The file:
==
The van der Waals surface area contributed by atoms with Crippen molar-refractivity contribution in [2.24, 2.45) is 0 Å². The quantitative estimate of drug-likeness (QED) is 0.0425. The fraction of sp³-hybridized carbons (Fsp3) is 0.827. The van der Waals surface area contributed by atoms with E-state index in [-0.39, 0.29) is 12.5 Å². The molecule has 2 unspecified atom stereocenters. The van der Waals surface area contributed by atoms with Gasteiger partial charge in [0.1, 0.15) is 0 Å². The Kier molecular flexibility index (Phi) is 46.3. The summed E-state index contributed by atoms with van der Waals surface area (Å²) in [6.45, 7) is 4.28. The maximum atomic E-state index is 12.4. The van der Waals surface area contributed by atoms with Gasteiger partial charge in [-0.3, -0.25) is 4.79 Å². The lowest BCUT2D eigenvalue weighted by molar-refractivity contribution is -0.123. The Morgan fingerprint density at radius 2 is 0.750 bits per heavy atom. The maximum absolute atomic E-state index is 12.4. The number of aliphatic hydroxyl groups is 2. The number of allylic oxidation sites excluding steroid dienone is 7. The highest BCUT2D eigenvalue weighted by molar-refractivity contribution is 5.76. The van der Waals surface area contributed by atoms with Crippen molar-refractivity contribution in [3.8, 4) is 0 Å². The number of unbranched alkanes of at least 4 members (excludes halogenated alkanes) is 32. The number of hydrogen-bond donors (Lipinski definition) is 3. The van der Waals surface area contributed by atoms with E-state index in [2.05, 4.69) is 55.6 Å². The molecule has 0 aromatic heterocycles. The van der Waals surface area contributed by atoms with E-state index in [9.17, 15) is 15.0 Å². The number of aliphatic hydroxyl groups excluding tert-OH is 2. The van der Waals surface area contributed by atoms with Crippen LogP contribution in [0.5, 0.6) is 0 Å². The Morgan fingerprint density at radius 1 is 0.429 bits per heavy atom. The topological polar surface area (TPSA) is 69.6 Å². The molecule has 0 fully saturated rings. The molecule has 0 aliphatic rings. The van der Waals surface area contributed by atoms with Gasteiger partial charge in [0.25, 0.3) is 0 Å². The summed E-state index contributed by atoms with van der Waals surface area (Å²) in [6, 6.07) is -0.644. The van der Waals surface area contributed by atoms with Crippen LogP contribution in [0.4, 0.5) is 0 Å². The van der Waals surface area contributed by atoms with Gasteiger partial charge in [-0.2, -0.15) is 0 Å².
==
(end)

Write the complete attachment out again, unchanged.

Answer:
The van der Waals surface area contributed by atoms with Crippen molar-refractivity contribution in [2.24, 2.45) is 0 Å². The quantitative estimate of drug-likeness (QED) is 0.0425. The fraction of sp³-hybridized carbons (Fsp3) is 0.827. The van der Waals surface area contributed by atoms with E-state index in [-0.39, 0.29) is 12.5 Å². The molecule has 2 unspecified atom stereocenters. The van der Waals surface area contributed by atoms with Gasteiger partial charge in [0.1, 0.15) is 0 Å². The Kier molecular flexibility index (Phi) is 46.3. The summed E-state index contributed by atoms with van der Waals surface area (Å²) in [6.45, 7) is 4.28. The maximum atomic E-state index is 12.4. The van der Waals surface area contributed by atoms with Gasteiger partial charge in [-0.3, -0.25) is 4.79 Å². The lowest BCUT2D eigenvalue weighted by molar-refractivity contribution is -0.123. The Morgan fingerprint density at radius 2 is 0.750 bits per heavy atom. The maximum absolute atomic E-state index is 12.4. The number of aliphatic hydroxyl groups is 2. The number of allylic oxidation sites excluding steroid dienone is 7. The highest BCUT2D eigenvalue weighted by molar-refractivity contribution is 5.76. The van der Waals surface area contributed by atoms with Crippen molar-refractivity contribution in [3.8, 4) is 0 Å². The number of unbranched alkanes of at least 4 members (excludes halogenated alkanes) is 32. The number of hydrogen-bond donors (Lipinski definition) is 3. The van der Waals surface area contributed by atoms with E-state index in [2.05, 4.69) is 55.6 Å². The molecule has 0 aromatic heterocycles. The van der Waals surface area contributed by atoms with E-state index in [9.17, 15) is 15.0 Å². The number of aliphatic hydroxyl groups excluding tert-OH is 2. The van der Waals surface area contributed by atoms with Crippen LogP contribution in [0.5, 0.6) is 0 Å². The Morgan fingerprint density at radius 1 is 0.429 bits per heavy atom. The topological polar surface area (TPSA) is 69.6 Å². The molecule has 0 fully saturated rings. The molecule has 0 aliphatic rings. The van der Waals surface area contributed by atoms with Gasteiger partial charge in [0.25, 0.3) is 0 Å². The summed E-state index contributed by atoms with van der Waals surface area (Å²) in [6, 6.07) is -0.644. The van der Waals surface area contributed by atoms with Crippen LogP contribution in [0.4, 0.5) is 0 Å². The van der Waals surface area contributed by atoms with Gasteiger partial charge in [-0.2, -0.15) is 0 Å².